2016 CEID Fellows Present Their Final Innovations
Members of the fourth cohort of the Yale School of Engineering & Applied Science's Summer Design Fellowship made their final presentations last week. The 12 students in residence at the Center for Engineering Innovation & Design comprised five teams, each working on a specific project for eight weeks. The Summer Design Fellowship is unique in that student teams are provided the resources to create hardware and software solutions for a specific problem, as opposed to working on previously established research projects. It is the only fellowship specifically designed to assist "makers" at Yale. Here is the first of two articles featuring the five presentations.
Brandon Hudik ’17 presented the progress he made over the summer on his team’s project – a device designed to better perform a common procedure known as central venous catheterization.
For the procedure, a needle is placed through the jugular, subclavian or femoral vein to deliver medicine and blood transfusions to the body. It’s a thick catheter, so a guidewire is required to be placed first. The procedure isn't perfect; complications cost an estimated $4.5 billion to U.S. hospitals each year. And some of the complications can be very serious.
“What happens is that the needles can lose access to the vein or can puncture through the vein to the adjacent artery or even go into the lung,” Hudik said.
Acantha is tackling the problem with their device, Balistra, which allows the user to insert the guidewire with one hand and continuously monitor the location of the needle tip via ultrasound. This reduces the procedure from a two-handed, dynamic, blind process to a one-handed, fully visible, compact one that just requires a few thumb movements.
“With the thumb, you just feed the guidewire to the tip of the syringe. This is all under constant ultrasound visualization, so you never lose sight of the needle,” said Hudik, who founded Acantha with Andres Ornelas-Vargas ’17 and Dr. Jason Chin, an integrated vascular surgery resident at the Yale School of Medicine.
Over the summer, Hudik refined the device’s prototype with various iterations of the 3D design. Besides improving the movement of the wire, he was able to cut down the amount of material needed, reducing both production time and cost. He also began researching and redesigning the device for injection molding.
Additionally, he tested the device at the Yale Center for Medical Simulation (YCMS), where doctors are trained in placing central lines using the standard technique on a gelatin medical simulation dummy. At the end of training sessions, the doctors performed the same steps with the Acantha device and then compared various metrics.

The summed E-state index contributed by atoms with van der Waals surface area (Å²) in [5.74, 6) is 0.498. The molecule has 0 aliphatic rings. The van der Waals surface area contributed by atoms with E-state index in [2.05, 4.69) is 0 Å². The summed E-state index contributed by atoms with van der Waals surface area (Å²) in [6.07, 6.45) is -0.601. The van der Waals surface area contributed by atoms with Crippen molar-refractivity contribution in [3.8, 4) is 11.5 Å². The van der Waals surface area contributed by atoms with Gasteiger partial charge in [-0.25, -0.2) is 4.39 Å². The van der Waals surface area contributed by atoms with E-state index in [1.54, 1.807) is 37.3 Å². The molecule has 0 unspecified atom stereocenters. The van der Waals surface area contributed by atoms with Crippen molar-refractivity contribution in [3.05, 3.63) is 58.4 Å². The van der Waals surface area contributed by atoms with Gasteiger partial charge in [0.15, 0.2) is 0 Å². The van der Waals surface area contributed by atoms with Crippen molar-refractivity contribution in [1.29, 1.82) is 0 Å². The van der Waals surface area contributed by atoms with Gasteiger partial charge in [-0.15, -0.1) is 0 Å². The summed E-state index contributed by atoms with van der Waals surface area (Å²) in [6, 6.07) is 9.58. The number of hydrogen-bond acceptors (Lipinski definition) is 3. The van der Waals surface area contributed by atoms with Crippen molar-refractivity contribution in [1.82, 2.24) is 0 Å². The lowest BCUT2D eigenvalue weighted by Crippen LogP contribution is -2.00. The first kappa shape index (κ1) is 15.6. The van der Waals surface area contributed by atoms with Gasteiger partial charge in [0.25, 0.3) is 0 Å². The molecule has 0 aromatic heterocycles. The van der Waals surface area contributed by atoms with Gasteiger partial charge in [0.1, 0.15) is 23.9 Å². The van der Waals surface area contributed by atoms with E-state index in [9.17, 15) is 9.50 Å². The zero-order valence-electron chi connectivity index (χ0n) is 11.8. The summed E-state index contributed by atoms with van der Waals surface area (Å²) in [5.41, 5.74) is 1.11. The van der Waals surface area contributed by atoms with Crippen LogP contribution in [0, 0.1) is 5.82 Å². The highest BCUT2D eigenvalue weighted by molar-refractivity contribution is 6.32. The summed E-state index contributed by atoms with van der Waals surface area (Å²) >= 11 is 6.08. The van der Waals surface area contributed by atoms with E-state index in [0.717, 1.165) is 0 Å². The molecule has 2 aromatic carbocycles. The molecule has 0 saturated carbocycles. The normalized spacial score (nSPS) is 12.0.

“I’ve been taking feedback from doctors, residents and physicians and we’ll incorporate it into the 3D design until we get something that we’re really comfortable with,” he said. “I think we’re pretty close. The next step is to take those features and put them into an injection moldable design.”
In the fall, Hudik said, the team hopes to to continue the project through the independent study course MENG 471.
From their work with Bulldogs Racing, a Yale student club that builds and races formula-style racecars for the Formula-Hybrid Competition, the Yale Motors team found that finding the parts to make a lightweight electric motor and controller can be tricky.
“In our experience, learning about these devices, finding them and actually using them in the car is a challenge – it’s not as easy as going to a store and picking up the first thing you find,” Dante Archangeli ’17 said. Getting the right power-to-weight ratio and the controller, for instance, meant contacting dealers from Slovenia, Germany and other far-flung locales.
“In an ideal world, you would be designing the motor and the controller for that specific vehicle,” Archangeli said. “We want to minimize the time and money that’s spent on trying to come up with the best controller.” Then, teams like Bulldogs Racing could charge ahead and “do what they really want to do which is design their cars and race them.”
Archangeli worked on the motor, Philip Piper ’16, worked on the controller and Betsy Li ’18 was in charge of the dynamometer, used to evaluate the motor and controller. Li said her assignment on the team required some quick study.
“It’s a very dangerous machine, especially if you’re going at very high rates,” she said. Li added that work in the fall will continue with the Bulldogs Racing club, and will include welding the whole system together and getting it running with the motor and controller.
Interest in the project should extend well past their own club, Piper said. They participate in two competitions each year, one with about 30 teams and another with about 40. “And that’s been growing – almost doubling – every year for the past few years,” he said.
Outside of racing clubs, he noted, there are burgeoning markets for electric bike conversions and do-it-yourself cars.
“Those are both within our power range, so we’d like to tap into those markets as well,” Piper said.